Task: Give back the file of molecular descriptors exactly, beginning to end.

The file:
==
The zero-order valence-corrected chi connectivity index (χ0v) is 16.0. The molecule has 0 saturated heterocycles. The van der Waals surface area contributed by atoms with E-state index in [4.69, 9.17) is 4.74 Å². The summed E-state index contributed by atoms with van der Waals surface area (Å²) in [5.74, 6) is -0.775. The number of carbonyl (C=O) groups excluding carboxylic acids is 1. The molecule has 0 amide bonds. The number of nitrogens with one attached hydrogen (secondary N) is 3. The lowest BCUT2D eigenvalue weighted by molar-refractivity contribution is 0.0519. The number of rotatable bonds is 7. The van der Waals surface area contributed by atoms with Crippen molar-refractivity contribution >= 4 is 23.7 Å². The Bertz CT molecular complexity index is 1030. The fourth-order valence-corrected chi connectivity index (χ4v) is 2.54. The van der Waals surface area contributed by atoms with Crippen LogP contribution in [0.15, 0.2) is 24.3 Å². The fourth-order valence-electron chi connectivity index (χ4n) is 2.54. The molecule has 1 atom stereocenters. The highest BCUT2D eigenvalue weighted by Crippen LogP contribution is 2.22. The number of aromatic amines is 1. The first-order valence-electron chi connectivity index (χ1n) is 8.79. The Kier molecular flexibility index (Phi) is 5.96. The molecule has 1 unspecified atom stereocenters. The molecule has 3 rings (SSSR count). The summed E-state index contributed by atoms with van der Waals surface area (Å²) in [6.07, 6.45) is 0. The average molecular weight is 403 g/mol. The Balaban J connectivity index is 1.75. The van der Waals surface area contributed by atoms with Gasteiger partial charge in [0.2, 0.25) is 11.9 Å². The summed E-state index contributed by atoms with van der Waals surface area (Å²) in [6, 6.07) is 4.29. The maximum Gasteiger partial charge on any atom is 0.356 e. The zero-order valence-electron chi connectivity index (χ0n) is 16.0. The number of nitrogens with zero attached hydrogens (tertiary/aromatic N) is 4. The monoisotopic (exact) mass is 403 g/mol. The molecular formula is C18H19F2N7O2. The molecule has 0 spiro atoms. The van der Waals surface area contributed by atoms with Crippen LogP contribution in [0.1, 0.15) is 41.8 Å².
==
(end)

The zero-order valence-corrected chi connectivity index (χ0v) is 16.0. The molecule has 0 saturated heterocycles. The van der Waals surface area contributed by atoms with E-state index in [4.69, 9.17) is 4.74 Å². The summed E-state index contributed by atoms with van der Waals surface area (Å²) in [5.74, 6) is -0.775. The number of carbonyl (C=O) groups excluding carboxylic acids is 1. The molecule has 0 amide bonds. The number of nitrogens with one attached hydrogen (secondary N) is 3. The lowest BCUT2D eigenvalue weighted by molar-refractivity contribution is 0.0519. The number of rotatable bonds is 7. The van der Waals surface area contributed by atoms with Crippen molar-refractivity contribution >= 4 is 23.7 Å². The Bertz CT molecular complexity index is 1030. The fourth-order valence-corrected chi connectivity index (χ4v) is 2.54. The van der Waals surface area contributed by atoms with Crippen LogP contribution in [0.15, 0.2) is 24.3 Å². The fourth-order valence-electron chi connectivity index (χ4n) is 2.54. The molecule has 1 atom stereocenters. The highest BCUT2D eigenvalue weighted by Crippen LogP contribution is 2.22. The number of aromatic amines is 1. The first-order valence-electron chi connectivity index (χ1n) is 8.79. The Kier molecular flexibility index (Phi) is 5.96. The molecule has 1 unspecified atom stereocenters. The molecule has 3 rings (SSSR count). The summed E-state index contributed by atoms with van der Waals surface area (Å²) in [6.07, 6.45) is 0. The average molecular weight is 403 g/mol. The Balaban J connectivity index is 1.75. The van der Waals surface area contributed by atoms with Gasteiger partial charge in [0.2, 0.25) is 11.9 Å². The summed E-state index contributed by atoms with van der Waals surface area (Å²) in [6, 6.07) is 4.29. The maximum Gasteiger partial charge on any atom is 0.356 e. The zero-order valence-electron chi connectivity index (χ0n) is 16.0. The number of nitrogens with zero attached hydrogens (tertiary/aromatic N) is 4. The monoisotopic (exact) mass is 403 g/mol. The molecular formula is C18H19F2N7O2. The molecule has 0 spiro atoms. The van der Waals surface area contributed by atoms with Crippen LogP contribution in [0.1, 0.15) is 41.8 Å².